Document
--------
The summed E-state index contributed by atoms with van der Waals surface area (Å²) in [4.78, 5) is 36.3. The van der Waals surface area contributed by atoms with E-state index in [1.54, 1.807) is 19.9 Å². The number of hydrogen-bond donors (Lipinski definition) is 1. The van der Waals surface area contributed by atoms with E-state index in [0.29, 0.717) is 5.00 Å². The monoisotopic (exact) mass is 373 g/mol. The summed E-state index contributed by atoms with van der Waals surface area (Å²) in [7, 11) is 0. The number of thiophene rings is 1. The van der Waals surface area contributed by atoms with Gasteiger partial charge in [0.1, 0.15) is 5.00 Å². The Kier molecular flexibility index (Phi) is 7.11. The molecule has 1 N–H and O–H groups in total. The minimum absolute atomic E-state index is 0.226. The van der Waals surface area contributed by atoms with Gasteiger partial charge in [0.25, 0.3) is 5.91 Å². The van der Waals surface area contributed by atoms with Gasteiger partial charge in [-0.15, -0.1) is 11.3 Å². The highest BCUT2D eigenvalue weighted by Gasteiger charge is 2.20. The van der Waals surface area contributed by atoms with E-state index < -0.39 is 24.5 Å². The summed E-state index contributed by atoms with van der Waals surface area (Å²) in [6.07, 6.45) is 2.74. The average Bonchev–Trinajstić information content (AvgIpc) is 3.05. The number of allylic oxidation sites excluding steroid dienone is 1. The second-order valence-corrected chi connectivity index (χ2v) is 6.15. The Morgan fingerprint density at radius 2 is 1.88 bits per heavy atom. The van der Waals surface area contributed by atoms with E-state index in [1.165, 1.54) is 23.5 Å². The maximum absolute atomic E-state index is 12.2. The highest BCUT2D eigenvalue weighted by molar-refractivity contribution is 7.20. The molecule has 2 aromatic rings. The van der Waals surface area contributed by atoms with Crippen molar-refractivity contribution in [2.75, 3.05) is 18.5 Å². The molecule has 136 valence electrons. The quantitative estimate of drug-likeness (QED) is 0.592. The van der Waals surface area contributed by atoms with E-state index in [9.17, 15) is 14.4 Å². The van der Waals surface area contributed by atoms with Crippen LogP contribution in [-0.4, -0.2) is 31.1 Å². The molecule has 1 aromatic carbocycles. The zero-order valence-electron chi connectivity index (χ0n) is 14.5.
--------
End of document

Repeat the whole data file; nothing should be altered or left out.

The summed E-state index contributed by atoms with van der Waals surface area (Å²) in [4.78, 5) is 36.3. The van der Waals surface area contributed by atoms with E-state index in [1.54, 1.807) is 19.9 Å². The number of hydrogen-bond donors (Lipinski definition) is 1. The van der Waals surface area contributed by atoms with E-state index in [0.29, 0.717) is 5.00 Å². The monoisotopic (exact) mass is 373 g/mol. The summed E-state index contributed by atoms with van der Waals surface area (Å²) in [7, 11) is 0. The number of thiophene rings is 1. The van der Waals surface area contributed by atoms with Gasteiger partial charge in [0.1, 0.15) is 5.00 Å². The Kier molecular flexibility index (Phi) is 7.11. The molecule has 1 N–H and O–H groups in total. The minimum absolute atomic E-state index is 0.226. The van der Waals surface area contributed by atoms with Gasteiger partial charge in [0.25, 0.3) is 5.91 Å². The van der Waals surface area contributed by atoms with Gasteiger partial charge in [-0.15, -0.1) is 11.3 Å². The highest BCUT2D eigenvalue weighted by Gasteiger charge is 2.20. The van der Waals surface area contributed by atoms with E-state index < -0.39 is 24.5 Å². The summed E-state index contributed by atoms with van der Waals surface area (Å²) in [6.07, 6.45) is 2.74. The average Bonchev–Trinajstić information content (AvgIpc) is 3.05. The number of allylic oxidation sites excluding steroid dienone is 1. The second-order valence-corrected chi connectivity index (χ2v) is 6.15. The Morgan fingerprint density at radius 2 is 1.88 bits per heavy atom. The van der Waals surface area contributed by atoms with E-state index in [1.165, 1.54) is 23.5 Å². The maximum absolute atomic E-state index is 12.2. The highest BCUT2D eigenvalue weighted by molar-refractivity contribution is 7.20. The molecule has 2 aromatic rings. The van der Waals surface area contributed by atoms with Crippen molar-refractivity contribution in [2.75, 3.05) is 18.5 Å². The molecule has 136 valence electrons. The quantitative estimate of drug-likeness (QED) is 0.592. The van der Waals surface area contributed by atoms with E-state index in [9.17, 15) is 14.4 Å². The van der Waals surface area contributed by atoms with Crippen LogP contribution in [-0.4, -0.2) is 31.1 Å². The molecule has 1 aromatic carbocycles. The zero-order valence-electron chi connectivity index (χ0n) is 14.5.